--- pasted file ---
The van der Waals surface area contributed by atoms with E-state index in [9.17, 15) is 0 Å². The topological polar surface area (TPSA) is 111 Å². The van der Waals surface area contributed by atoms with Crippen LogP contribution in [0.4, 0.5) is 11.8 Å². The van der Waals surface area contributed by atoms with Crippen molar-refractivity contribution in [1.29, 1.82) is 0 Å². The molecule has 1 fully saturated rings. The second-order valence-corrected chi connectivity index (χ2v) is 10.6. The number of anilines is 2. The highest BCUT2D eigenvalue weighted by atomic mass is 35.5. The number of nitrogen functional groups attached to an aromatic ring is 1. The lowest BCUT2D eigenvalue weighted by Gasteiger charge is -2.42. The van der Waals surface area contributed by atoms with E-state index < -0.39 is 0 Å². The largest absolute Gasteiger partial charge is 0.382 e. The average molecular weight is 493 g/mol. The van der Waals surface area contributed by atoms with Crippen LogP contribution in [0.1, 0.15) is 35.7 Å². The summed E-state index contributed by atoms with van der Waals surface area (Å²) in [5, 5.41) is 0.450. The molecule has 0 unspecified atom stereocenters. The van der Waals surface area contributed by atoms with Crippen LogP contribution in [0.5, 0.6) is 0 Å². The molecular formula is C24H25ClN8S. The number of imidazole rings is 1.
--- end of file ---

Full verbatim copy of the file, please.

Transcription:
The van der Waals surface area contributed by atoms with E-state index in [9.17, 15) is 0 Å². The topological polar surface area (TPSA) is 111 Å². The van der Waals surface area contributed by atoms with Crippen LogP contribution in [0.4, 0.5) is 11.8 Å². The van der Waals surface area contributed by atoms with Crippen molar-refractivity contribution in [1.29, 1.82) is 0 Å². The molecule has 1 fully saturated rings. The second-order valence-corrected chi connectivity index (χ2v) is 10.6. The number of anilines is 2. The highest BCUT2D eigenvalue weighted by atomic mass is 35.5. The number of nitrogen functional groups attached to an aromatic ring is 1. The lowest BCUT2D eigenvalue weighted by Gasteiger charge is -2.42. The van der Waals surface area contributed by atoms with E-state index < -0.39 is 0 Å². The largest absolute Gasteiger partial charge is 0.382 e. The average molecular weight is 493 g/mol. The van der Waals surface area contributed by atoms with Crippen LogP contribution in [0.1, 0.15) is 35.7 Å². The summed E-state index contributed by atoms with van der Waals surface area (Å²) in [5, 5.41) is 0.450. The molecule has 0 unspecified atom stereocenters. The van der Waals surface area contributed by atoms with Crippen LogP contribution in [0.5, 0.6) is 0 Å². The molecular formula is C24H25ClN8S. The number of imidazole rings is 1.